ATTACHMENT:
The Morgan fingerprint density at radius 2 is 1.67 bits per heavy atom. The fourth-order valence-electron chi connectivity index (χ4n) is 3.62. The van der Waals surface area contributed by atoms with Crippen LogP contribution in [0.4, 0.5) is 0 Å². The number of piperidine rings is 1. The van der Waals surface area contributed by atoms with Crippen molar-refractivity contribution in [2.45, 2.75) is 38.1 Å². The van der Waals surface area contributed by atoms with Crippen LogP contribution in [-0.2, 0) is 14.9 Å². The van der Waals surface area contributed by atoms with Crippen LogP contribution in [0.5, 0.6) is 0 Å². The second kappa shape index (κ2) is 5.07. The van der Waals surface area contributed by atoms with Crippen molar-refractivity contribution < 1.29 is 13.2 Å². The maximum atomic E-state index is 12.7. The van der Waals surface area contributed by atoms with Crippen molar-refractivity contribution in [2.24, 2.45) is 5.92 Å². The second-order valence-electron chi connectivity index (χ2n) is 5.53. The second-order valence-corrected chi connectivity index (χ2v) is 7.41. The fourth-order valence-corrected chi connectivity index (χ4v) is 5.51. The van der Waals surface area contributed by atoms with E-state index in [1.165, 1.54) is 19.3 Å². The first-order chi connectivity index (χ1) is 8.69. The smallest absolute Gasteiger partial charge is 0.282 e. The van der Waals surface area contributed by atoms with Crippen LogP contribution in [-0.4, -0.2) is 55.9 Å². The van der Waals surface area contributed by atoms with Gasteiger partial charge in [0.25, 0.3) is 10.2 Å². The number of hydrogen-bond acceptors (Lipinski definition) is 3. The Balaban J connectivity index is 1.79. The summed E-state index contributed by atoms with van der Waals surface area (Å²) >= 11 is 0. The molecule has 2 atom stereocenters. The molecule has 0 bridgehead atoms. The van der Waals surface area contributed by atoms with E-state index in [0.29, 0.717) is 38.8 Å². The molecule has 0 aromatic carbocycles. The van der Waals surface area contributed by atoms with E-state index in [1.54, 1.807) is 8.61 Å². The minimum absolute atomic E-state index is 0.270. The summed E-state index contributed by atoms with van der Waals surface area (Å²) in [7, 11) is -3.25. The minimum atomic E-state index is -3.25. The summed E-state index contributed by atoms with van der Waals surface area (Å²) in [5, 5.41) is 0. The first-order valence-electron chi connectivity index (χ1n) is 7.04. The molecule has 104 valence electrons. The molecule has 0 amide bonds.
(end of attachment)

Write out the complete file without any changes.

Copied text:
The Morgan fingerprint density at radius 2 is 1.67 bits per heavy atom. The fourth-order valence-electron chi connectivity index (χ4n) is 3.62. The van der Waals surface area contributed by atoms with Crippen LogP contribution in [0.4, 0.5) is 0 Å². The number of piperidine rings is 1. The van der Waals surface area contributed by atoms with Crippen molar-refractivity contribution in [2.45, 2.75) is 38.1 Å². The van der Waals surface area contributed by atoms with Crippen LogP contribution in [-0.2, 0) is 14.9 Å². The van der Waals surface area contributed by atoms with Crippen LogP contribution in [0.5, 0.6) is 0 Å². The second kappa shape index (κ2) is 5.07. The van der Waals surface area contributed by atoms with Crippen molar-refractivity contribution < 1.29 is 13.2 Å². The maximum atomic E-state index is 12.7. The van der Waals surface area contributed by atoms with Crippen molar-refractivity contribution in [2.24, 2.45) is 5.92 Å². The second-order valence-electron chi connectivity index (χ2n) is 5.53. The second-order valence-corrected chi connectivity index (χ2v) is 7.41. The fourth-order valence-corrected chi connectivity index (χ4v) is 5.51. The van der Waals surface area contributed by atoms with E-state index in [1.165, 1.54) is 19.3 Å². The first-order chi connectivity index (χ1) is 8.69. The smallest absolute Gasteiger partial charge is 0.282 e. The van der Waals surface area contributed by atoms with Crippen LogP contribution in [-0.4, -0.2) is 55.9 Å². The van der Waals surface area contributed by atoms with Gasteiger partial charge in [0.25, 0.3) is 10.2 Å². The number of hydrogen-bond acceptors (Lipinski definition) is 3. The Balaban J connectivity index is 1.79. The summed E-state index contributed by atoms with van der Waals surface area (Å²) >= 11 is 0. The molecule has 2 atom stereocenters. The molecule has 0 bridgehead atoms. The van der Waals surface area contributed by atoms with E-state index in [0.29, 0.717) is 38.8 Å². The molecule has 0 aromatic carbocycles. The van der Waals surface area contributed by atoms with E-state index in [1.54, 1.807) is 8.61 Å². The minimum absolute atomic E-state index is 0.270. The summed E-state index contributed by atoms with van der Waals surface area (Å²) in [7, 11) is -3.25. The minimum atomic E-state index is -3.25. The summed E-state index contributed by atoms with van der Waals surface area (Å²) in [5, 5.41) is 0. The first-order valence-electron chi connectivity index (χ1n) is 7.04. The molecule has 104 valence electrons. The molecule has 0 amide bonds.